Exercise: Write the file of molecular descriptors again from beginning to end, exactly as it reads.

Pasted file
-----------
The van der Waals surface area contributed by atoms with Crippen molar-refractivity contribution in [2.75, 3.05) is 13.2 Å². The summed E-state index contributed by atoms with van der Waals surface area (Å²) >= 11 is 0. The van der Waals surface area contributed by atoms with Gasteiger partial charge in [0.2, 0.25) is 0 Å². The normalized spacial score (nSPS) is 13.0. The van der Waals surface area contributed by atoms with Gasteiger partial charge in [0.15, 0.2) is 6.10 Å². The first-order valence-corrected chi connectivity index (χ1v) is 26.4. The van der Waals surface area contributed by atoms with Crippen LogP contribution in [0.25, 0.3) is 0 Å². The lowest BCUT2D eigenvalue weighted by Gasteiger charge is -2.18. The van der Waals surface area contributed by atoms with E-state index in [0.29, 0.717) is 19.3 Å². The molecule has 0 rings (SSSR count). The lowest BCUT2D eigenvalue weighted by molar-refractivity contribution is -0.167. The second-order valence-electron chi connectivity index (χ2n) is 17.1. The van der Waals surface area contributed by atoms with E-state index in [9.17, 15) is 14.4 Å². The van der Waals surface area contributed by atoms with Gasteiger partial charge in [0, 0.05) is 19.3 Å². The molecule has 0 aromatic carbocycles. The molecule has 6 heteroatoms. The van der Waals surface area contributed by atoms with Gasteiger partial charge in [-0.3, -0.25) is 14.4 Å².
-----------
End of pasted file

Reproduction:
The van der Waals surface area contributed by atoms with Crippen molar-refractivity contribution in [2.75, 3.05) is 13.2 Å². The summed E-state index contributed by atoms with van der Waals surface area (Å²) >= 11 is 0. The van der Waals surface area contributed by atoms with Gasteiger partial charge in [0.2, 0.25) is 0 Å². The normalized spacial score (nSPS) is 13.0. The van der Waals surface area contributed by atoms with Gasteiger partial charge in [0.15, 0.2) is 6.10 Å². The first-order valence-corrected chi connectivity index (χ1v) is 26.4. The van der Waals surface area contributed by atoms with Crippen LogP contribution in [0.25, 0.3) is 0 Å². The lowest BCUT2D eigenvalue weighted by Gasteiger charge is -2.18. The van der Waals surface area contributed by atoms with E-state index in [0.29, 0.717) is 19.3 Å². The molecule has 0 rings (SSSR count). The lowest BCUT2D eigenvalue weighted by molar-refractivity contribution is -0.167. The second-order valence-electron chi connectivity index (χ2n) is 17.1. The van der Waals surface area contributed by atoms with E-state index in [9.17, 15) is 14.4 Å². The van der Waals surface area contributed by atoms with Gasteiger partial charge in [0, 0.05) is 19.3 Å². The molecule has 0 aromatic carbocycles. The molecule has 6 heteroatoms. The van der Waals surface area contributed by atoms with Gasteiger partial charge in [-0.3, -0.25) is 14.4 Å².